James Armistead [Lafayette] was an African American spy during the American Revolution. Born in Virginia as a slave to William Armistead in 1760, he volunteered to join the Army in 1781. After gaining the consent of his owner, Armistead was stationed to serve under the Marquis de Lafayette, the commander of French forces allied with the American Continental Army. Lafayette employed Armistead as a spy. While working for Lafayette he successfully infiltrated British General Charles Cornwallis’s headquarters posing as a runaway slave hired by the British to spy on the Americans.
While pretending to be a British spy, Armistead gained the confidence of General Benedict Arnold and General Cornwallis. Arnold was so convinced of Armistead’s pose as a runaway slave that he used him to guide British troops through local roads. Armistead often traveled between camps, spying on British officers, who spoke openly about their strategies in front of him. Armistead documented this information in written reports, delivered them to other American spies, and then return to General Cornwallis’s camp.
In the summer of 1781, General George Washington sent a message to General Lafayette, instructing him to keep his forces strong and to inform him of Cornwallis’s equipment, military personnel, and future strategies. Lafayette sent several spies to infiltrate Cornwallis’s camp, yet none proved able to produce valuable information for him until he received Armistead’s reports dated July 31, 1781. The information in these reports helped Lafayette trap the British at Hampton. Later that summer Armistead’s reports helped the Americans win the battle at Yorktown, prompting the British to surrender.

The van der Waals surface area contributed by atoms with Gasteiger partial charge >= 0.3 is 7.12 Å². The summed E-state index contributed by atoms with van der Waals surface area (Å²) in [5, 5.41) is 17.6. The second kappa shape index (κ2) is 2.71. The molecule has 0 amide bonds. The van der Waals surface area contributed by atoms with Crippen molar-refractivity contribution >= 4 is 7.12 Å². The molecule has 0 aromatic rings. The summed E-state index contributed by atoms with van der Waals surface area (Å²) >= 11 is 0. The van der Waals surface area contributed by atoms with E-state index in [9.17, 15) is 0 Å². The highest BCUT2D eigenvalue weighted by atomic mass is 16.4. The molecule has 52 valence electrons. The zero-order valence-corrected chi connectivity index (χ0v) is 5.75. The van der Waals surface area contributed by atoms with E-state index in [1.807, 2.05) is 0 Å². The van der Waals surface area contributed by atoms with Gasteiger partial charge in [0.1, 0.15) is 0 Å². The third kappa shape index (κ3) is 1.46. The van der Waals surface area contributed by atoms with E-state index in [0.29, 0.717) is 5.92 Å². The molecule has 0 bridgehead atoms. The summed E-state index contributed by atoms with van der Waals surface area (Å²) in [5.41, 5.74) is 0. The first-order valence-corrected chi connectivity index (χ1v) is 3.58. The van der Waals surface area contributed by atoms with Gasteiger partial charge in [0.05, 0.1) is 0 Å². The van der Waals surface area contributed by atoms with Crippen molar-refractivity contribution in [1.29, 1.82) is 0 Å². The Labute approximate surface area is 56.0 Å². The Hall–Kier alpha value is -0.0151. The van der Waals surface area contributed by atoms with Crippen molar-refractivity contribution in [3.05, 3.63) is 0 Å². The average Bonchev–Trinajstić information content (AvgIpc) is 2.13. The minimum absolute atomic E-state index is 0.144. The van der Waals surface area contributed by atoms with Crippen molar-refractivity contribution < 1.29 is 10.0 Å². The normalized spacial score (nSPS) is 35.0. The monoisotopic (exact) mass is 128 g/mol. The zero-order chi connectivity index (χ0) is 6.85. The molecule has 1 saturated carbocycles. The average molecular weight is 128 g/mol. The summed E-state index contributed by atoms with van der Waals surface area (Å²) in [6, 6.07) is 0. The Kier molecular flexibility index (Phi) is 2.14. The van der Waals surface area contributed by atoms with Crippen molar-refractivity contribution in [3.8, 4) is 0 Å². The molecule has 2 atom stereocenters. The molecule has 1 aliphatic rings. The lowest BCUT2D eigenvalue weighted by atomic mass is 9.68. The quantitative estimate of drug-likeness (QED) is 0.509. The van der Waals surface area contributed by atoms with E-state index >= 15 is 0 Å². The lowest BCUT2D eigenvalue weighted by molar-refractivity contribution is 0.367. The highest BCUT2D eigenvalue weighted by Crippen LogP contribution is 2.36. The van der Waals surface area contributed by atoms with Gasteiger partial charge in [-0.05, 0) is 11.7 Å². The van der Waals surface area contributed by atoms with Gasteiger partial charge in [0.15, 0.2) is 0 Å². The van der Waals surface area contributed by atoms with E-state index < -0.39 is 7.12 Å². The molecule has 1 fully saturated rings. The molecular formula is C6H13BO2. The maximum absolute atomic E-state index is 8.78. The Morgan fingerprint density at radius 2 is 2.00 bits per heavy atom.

After the Revolution, Lafayette praised Armistead for his dedication and instrumental role in the surrender at Yorktown. Armistead returned to William Armistead after the war to continue his life as a slave, as he was not eligible for emancipation under the Act of 1783 for slave-soldiers (he was considered a slave-spy). In 1784, Lafayette found Armistead in Virginia and was disappointed to find he was still a slave. Lafayette wrote a testimonial on Armistead’s behalf and two years later the Virginia General Assembly emancipated him. It was at this time that Armistead made “Lafayette” his last name, in honor of the General.
After receiving his freedom, he moved nine miles south of New Kent County in Virginia, bought forty acres of land and began farming. Armistead married, raised a large family and was granted $40 a year by the Virginia legislature as pension for his services during the American Revolution.
James Armistead Lafayette died in 1832 at the age of 72 in Virginia.
Kareem Abdul-Jabbar and Alan Steinberg, Black Profiles in Courage: A Legacy of African American Achievement (New York: William Morrow and Company, Inc, 1996); Rayford Logan and Michael R. Winston, eds., Dictionary of American Negro Biography (New York: W. W. Norton, 1982).